It would be interesting to try combining all these resources in one semester: First, assign students to watch Moana, or at least watch the clip of the song “We Know the Way.” Read the book throughout parts of the semester, then watch Nainoa Thompson’s talk. Finish by watching the PBS documentary. Comparing and contrasting the three different treatments of the material would allow for interesting discussions that draw on students’ competencies beyond the astronomy classroom.

 


Book Recommendation: Unstoppable

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By Stacy Palen

Perhaps I should not have been surprised to find out that many of my students see Bill Nye (the Science Guy) as a personal hero, but I was. It’s probably got something to do with the bow ties…or the lab coat…or something.

I was too early for Bill Nye, but I was young enough for Carl Sagan’s original Cosmos, and still remember the impact it had on my young brain. So I was delighted to find that my current students have someone who inspires them in the same way. I suspect that in a decade or so I will see students for whom Neil deGrasse Tyson is the person who inspired them when they were very, very young.

At any rate, Bill Nye has several books out which are broad in scope and only peripherally related to astronomy concepts. Still, if my students love Bill Nye, I’m perfectly willing to harness that in the interest of getting them to read about science, even if it’s slightly off-topic!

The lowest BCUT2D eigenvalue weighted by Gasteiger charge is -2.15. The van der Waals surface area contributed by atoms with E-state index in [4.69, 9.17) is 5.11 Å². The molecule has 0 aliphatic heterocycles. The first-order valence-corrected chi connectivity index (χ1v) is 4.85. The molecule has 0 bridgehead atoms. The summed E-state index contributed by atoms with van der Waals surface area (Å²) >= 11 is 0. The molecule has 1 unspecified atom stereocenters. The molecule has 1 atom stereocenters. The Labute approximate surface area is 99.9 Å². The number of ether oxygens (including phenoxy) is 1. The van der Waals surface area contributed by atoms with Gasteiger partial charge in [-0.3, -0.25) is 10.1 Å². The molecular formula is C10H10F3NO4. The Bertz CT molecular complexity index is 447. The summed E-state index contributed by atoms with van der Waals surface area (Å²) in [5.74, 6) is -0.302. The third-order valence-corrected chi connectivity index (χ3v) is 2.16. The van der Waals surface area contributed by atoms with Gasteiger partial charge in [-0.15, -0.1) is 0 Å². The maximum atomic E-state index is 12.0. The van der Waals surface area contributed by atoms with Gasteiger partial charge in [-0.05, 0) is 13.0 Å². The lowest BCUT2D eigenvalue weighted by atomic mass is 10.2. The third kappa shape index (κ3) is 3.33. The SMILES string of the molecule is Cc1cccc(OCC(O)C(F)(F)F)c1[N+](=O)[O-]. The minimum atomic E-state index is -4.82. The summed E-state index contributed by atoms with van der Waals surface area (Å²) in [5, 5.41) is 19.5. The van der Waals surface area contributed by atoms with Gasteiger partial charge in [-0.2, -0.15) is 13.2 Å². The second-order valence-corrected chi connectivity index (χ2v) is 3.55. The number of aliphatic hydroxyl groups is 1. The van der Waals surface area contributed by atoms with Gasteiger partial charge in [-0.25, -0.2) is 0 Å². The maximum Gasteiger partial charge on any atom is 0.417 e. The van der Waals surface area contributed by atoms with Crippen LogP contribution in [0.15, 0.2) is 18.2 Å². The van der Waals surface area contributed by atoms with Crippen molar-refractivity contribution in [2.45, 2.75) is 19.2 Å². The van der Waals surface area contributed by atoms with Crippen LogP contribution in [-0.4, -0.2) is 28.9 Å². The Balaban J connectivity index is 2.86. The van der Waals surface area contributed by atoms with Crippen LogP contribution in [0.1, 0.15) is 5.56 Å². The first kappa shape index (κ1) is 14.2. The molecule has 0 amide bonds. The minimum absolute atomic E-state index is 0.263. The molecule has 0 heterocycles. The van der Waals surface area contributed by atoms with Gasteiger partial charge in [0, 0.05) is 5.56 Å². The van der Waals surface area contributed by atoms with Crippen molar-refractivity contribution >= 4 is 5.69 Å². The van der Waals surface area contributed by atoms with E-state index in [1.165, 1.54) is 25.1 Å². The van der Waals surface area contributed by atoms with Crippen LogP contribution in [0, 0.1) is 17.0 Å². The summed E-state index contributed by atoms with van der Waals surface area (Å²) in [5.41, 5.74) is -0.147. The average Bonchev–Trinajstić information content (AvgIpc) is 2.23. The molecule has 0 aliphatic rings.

Of all his books, the one most closely related to the coursework is Unstoppable: Harnessing Science to Change the World. This book lays out the scientific case on climate change before looking at the solutions required on both the national and global scales. Bill then dives in for a look at his own home through a friendly competition that he has going with Ed Begley Jr. for the greenest home in town. He finishes with an optimistic call to action.

Students will find here an antidote to the despair that sometimes overtakes them at the end of the chapter on atmospheres; when they have started to internalize the science of climate change but haven’t yet started to figure out what solutions look like and how to achieve them.

Students often ask me for this material, but there is little time to cover it during the astronomy course (we have an entire course in our Department about solutions that I recommend to them).

The material is at a completely accessible level for students and the public. Also included are a handful of experiments that students can do on their own, like heating up water in the microwave (not to the boiling point) to see that hot water takes up more space than cold water.

Reading and discussing or writing about this book would, I feel, satisfy general education learning objectives based around “Science and Society;” particularly if students are asked to tie the material back to the information about atmospheres that they learn when comparing Venus, Earth and Mars.

It’s an optimistic take on the subject from someone that students already admire and trust. If you decide to assign it in your class, I’ll be interested to hear about how the experiment goes!


Reading Astronomy News: This Interstellar Asteroid is Accelerating

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By Stacy Palen